The BOC shares, which were offered at a price of HK$2.95 and opened at HK$3.15, ended the morning session at HK$3.375, up 14.4% on the offer price.
“For retail investors in Singapore, it may be difficult to get a piece of the pie in the largest IPO in China,” said Sandra Lee, a vice-president covering warrants in the investment products group at Deutsche Bank in Singapore. “The newly listed Bank of China warrants on SGX by Deutsche Bank make it easy for Singapore investors to get leveraged exposure on this stock.”
Merrill Lynch also issued a call warrant in Singapore at a strike price of HK$3.3, with expiry on December 1, 2006.
Macquarie Bank issued two warrants linked to the BOC shares, with expiries on December 1, 2006 and January 8, 2007 and strike prices of HK$3.45 and HK$3.00 respectively.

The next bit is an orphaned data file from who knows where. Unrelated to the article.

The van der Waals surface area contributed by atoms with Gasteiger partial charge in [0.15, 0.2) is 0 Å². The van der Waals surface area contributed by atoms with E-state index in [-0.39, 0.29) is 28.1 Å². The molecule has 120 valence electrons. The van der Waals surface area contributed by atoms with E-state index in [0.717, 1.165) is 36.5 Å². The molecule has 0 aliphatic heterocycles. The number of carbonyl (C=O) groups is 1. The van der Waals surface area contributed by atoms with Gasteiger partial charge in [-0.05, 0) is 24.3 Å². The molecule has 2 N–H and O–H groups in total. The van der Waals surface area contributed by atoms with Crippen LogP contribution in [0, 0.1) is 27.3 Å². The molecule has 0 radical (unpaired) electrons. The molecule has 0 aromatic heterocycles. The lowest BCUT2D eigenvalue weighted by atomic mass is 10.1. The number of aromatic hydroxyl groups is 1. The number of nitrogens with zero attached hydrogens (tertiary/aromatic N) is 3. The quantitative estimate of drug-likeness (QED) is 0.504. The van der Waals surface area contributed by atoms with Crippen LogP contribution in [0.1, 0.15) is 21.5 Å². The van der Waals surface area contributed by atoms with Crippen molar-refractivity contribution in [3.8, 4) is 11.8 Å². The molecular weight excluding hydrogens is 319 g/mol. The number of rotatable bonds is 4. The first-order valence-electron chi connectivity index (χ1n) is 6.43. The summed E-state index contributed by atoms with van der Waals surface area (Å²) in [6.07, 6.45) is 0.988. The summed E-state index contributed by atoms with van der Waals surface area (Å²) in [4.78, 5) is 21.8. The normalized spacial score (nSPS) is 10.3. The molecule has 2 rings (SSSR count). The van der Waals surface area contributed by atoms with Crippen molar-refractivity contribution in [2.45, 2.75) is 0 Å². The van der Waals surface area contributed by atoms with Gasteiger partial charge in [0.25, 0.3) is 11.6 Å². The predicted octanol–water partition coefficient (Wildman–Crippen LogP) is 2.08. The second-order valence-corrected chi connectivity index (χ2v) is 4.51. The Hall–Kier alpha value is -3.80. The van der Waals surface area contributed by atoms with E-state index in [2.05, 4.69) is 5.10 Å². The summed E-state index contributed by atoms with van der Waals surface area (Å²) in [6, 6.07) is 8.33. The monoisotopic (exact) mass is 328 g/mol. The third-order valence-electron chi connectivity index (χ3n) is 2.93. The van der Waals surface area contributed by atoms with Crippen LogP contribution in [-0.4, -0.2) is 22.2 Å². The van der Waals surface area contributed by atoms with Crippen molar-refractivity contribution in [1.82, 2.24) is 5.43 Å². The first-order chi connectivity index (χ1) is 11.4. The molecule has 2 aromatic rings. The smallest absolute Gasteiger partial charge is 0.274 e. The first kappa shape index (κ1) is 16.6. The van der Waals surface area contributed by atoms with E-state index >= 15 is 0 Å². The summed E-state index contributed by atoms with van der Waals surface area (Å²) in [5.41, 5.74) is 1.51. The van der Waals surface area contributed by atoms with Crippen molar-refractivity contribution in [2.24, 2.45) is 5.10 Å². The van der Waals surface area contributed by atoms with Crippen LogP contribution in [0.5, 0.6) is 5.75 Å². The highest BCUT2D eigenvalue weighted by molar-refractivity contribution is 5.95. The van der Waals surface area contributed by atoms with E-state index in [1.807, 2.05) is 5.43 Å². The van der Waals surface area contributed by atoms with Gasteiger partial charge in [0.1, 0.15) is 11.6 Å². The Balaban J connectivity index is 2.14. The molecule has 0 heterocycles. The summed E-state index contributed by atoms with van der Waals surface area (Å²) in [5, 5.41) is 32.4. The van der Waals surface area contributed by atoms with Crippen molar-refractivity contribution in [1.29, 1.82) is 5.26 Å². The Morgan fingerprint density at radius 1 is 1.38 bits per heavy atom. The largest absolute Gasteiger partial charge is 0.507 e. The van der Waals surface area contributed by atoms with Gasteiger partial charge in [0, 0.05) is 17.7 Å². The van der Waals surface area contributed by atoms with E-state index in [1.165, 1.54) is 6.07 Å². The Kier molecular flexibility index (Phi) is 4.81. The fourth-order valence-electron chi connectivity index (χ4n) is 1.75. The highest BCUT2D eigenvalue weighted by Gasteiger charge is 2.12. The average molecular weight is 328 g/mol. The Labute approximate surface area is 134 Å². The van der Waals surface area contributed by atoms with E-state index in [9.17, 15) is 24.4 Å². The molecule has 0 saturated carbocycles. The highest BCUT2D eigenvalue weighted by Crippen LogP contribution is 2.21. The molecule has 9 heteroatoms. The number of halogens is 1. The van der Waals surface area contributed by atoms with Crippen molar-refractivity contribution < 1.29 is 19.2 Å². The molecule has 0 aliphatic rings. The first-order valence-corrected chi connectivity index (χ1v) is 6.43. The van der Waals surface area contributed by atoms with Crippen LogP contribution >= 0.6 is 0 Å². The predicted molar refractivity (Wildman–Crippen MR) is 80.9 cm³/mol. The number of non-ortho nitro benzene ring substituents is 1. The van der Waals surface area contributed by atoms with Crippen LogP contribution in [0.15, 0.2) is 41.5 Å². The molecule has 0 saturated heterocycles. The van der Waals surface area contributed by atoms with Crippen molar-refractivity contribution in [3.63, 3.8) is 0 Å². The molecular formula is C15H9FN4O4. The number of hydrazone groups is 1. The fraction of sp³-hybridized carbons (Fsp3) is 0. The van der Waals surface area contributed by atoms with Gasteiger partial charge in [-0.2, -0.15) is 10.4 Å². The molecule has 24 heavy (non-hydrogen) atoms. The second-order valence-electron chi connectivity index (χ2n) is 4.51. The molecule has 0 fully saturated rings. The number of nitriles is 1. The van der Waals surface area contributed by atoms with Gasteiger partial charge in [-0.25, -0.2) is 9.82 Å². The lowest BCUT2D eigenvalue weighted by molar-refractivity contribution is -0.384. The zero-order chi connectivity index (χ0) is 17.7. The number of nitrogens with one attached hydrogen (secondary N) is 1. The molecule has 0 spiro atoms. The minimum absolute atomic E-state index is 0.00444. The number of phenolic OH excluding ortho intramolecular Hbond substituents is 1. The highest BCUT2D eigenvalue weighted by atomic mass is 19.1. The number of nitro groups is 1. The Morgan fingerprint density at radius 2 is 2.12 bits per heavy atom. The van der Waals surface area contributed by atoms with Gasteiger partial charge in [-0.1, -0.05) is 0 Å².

“Following on from the strong performance and popularity of warrants over recent Hong Kong IPOs such as China Construction Bank (CCB), we think there will be huge interest in the Bank of China warrants here in Singapore,” said Barnaby Matthews, head of warrants at Macquarie Securities Singapore.
CCB listed in Hong Kong last year in a high-profile IPO that also saw warrants issued in Singapore on October 27 by banks such as Macquarie and Deutsche Bank. The first CCB warrants were listed in Hong Kong on December 5. Many derivatives warrants on Hong Kong-listed stocks have been issued on the SGX before the HKEx. A report by Hong Kong’s Securities and Futures Commission (SFC) puts this down to a requirement by the Hong Kong bourse for a security to be listed for a certain period before it is eligible for derivatives warrants to be issued on it.
Matthews said: “Singapore listed warrants over Hong Kong IPOs enable Hong Kong investors to buy warrants over stocks that are restricted from issuance on the HKEx during the initial listing period. At the same time, they give Singaporean investors exposure to Hong Kong IPOs through the SGX. These benefits are likely to generate strong interest in the BOC issue and in future Hong Kong IPOs.”
But the SFC report also mentioned that trading of warrants on Hong Kong-listed equities in Singapore is often illiquid, and liquidity often flows to the market where the underlying stock is listed.